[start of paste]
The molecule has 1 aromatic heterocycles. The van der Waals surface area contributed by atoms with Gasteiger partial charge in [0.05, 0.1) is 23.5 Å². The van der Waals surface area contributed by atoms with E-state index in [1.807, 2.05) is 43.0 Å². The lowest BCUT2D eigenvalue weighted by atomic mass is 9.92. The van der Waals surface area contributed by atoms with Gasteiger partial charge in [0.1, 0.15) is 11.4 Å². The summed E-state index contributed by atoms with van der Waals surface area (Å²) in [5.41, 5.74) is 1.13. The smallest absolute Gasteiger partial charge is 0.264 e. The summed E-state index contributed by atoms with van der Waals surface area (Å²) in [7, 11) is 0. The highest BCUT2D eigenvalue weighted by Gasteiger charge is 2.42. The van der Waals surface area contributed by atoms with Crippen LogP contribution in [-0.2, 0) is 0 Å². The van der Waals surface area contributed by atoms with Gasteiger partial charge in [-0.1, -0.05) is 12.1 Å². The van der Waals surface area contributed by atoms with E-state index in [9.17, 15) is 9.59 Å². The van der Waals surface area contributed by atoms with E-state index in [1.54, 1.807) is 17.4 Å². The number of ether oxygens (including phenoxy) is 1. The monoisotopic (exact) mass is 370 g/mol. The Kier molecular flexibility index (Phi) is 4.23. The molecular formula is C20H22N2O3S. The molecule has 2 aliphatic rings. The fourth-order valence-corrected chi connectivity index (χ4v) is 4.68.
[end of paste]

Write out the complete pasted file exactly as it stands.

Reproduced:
The molecule has 1 aromatic heterocycles. The van der Waals surface area contributed by atoms with Gasteiger partial charge in [0.05, 0.1) is 23.5 Å². The van der Waals surface area contributed by atoms with E-state index in [1.807, 2.05) is 43.0 Å². The lowest BCUT2D eigenvalue weighted by atomic mass is 9.92. The van der Waals surface area contributed by atoms with Gasteiger partial charge in [0.1, 0.15) is 11.4 Å². The summed E-state index contributed by atoms with van der Waals surface area (Å²) in [5.41, 5.74) is 1.13. The smallest absolute Gasteiger partial charge is 0.264 e. The summed E-state index contributed by atoms with van der Waals surface area (Å²) in [7, 11) is 0. The highest BCUT2D eigenvalue weighted by Gasteiger charge is 2.42. The van der Waals surface area contributed by atoms with Crippen LogP contribution in [-0.2, 0) is 0 Å². The van der Waals surface area contributed by atoms with Gasteiger partial charge in [-0.1, -0.05) is 12.1 Å². The van der Waals surface area contributed by atoms with E-state index in [9.17, 15) is 9.59 Å². The van der Waals surface area contributed by atoms with E-state index in [1.54, 1.807) is 17.4 Å². The number of ether oxygens (including phenoxy) is 1. The monoisotopic (exact) mass is 370 g/mol. The Kier molecular flexibility index (Phi) is 4.23. The molecular formula is C20H22N2O3S. The molecule has 2 aliphatic rings. The fourth-order valence-corrected chi connectivity index (χ4v) is 4.68.